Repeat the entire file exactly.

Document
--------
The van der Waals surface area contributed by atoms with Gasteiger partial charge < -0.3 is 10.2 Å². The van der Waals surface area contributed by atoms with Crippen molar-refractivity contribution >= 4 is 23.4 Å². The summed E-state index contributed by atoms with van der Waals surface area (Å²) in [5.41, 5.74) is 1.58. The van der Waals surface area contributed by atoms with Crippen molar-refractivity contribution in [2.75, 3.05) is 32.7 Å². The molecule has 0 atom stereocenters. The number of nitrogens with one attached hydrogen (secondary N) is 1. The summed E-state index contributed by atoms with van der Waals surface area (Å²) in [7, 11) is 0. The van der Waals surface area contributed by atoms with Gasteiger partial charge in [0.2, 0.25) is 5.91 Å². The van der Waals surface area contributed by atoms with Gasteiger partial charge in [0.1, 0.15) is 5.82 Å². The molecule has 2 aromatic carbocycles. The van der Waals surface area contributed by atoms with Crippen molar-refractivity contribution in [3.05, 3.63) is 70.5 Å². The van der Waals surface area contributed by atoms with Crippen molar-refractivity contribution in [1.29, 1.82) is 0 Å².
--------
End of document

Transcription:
The van der Waals surface area contributed by atoms with Gasteiger partial charge < -0.3 is 10.2 Å². The van der Waals surface area contributed by atoms with Crippen molar-refractivity contribution >= 4 is 23.4 Å². The summed E-state index contributed by atoms with van der Waals surface area (Å²) in [5.41, 5.74) is 1.58. The van der Waals surface area contributed by atoms with Crippen molar-refractivity contribution in [2.75, 3.05) is 32.7 Å². The molecule has 0 atom stereocenters. The number of nitrogens with one attached hydrogen (secondary N) is 1. The summed E-state index contributed by atoms with van der Waals surface area (Å²) in [7, 11) is 0. The van der Waals surface area contributed by atoms with Gasteiger partial charge in [0.2, 0.25) is 5.91 Å². The van der Waals surface area contributed by atoms with Gasteiger partial charge in [0.1, 0.15) is 5.82 Å². The molecule has 2 aromatic carbocycles. The van der Waals surface area contributed by atoms with Crippen molar-refractivity contribution in [3.05, 3.63) is 70.5 Å². The van der Waals surface area contributed by atoms with Crippen molar-refractivity contribution in [1.29, 1.82) is 0 Å².